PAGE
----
As far as business leaders who tried their hand at politics go, Bloomberg is probably the most well-known and successful examples – albeit without running for president in a US election. The man behind his self-titled financial data and media company made billions of dollars before taking the view that politics was the logical next step.
Having started at a Wall Street investment bank, he used a hefty redundancy package to set up a business called Market Systems – looking to provide the New York money men the financial data he knew they were in need of.
That company became Bloomberg in the late 1980s, after which the likes of Bloomberg News, Bloomberg Message and Bloomberg Tradebook were set up.
Bloomberg’s first dabble with politics came in 2001 when looked to take over from incumbent New York mayor Rudy Giuliani, who was unable to run again after two terms in office. Voting in the primary for the Republican party nomination began on September 11, 2001, but was suspended because of the terror attacks. Having beaten Herman Badilo to the nomination, he received 50.3 per cent of the public vote – preventing Mark Green from winning for the Democrats.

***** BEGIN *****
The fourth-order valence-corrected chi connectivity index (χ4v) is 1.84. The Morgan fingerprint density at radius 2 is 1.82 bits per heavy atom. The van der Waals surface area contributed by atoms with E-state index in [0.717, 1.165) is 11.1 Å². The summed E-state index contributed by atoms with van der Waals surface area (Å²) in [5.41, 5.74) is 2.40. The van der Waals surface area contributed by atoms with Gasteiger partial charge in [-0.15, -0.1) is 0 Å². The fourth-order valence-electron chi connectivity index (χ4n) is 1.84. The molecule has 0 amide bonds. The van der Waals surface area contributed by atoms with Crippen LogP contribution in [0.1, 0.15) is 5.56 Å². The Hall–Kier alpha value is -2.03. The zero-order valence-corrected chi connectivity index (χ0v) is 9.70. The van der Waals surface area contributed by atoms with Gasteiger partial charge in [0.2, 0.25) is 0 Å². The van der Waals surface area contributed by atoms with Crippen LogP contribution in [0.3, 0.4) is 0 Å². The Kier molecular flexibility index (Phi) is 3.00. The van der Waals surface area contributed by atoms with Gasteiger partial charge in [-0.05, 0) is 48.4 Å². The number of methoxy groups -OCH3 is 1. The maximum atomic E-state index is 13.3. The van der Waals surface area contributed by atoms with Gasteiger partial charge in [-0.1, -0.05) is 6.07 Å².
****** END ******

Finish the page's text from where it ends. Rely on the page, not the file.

Four years later and Bloomberg won the right to serve another term, this time upping his popular vote to 58.4 per cent – a 20 per cent margin. Such was his confidence as mayor of New York that he looked to extend the city’s term limits law and run for a third term in 2009. This effort was successful, and based largely on his claim that a man with business experience was key to helping the city through the aftermath of the financial crash.
When he finally gave up office in 2013, 12 years after first taking up the role as mayor, he left a $2.4bn budget surplus, a city reported after the 9/11 terrorist attack and 2009 financial meltdown and a reduced crime rate. However, the homeless population had grown, salaries had not tracked the increased cost of living and the tension between the city’s police force and minorities was beginning to pick up steam.
There had been speculation that Bloomberg would run in the US election for president in 2008, and again in 2012 and 2016. However, he has moved to reject such rumours each time and has subsequently backed Democratic nominee Hilary Clinton for president.
Keep reading to find out who else has tried to make it in politics, with varying degrees of success.
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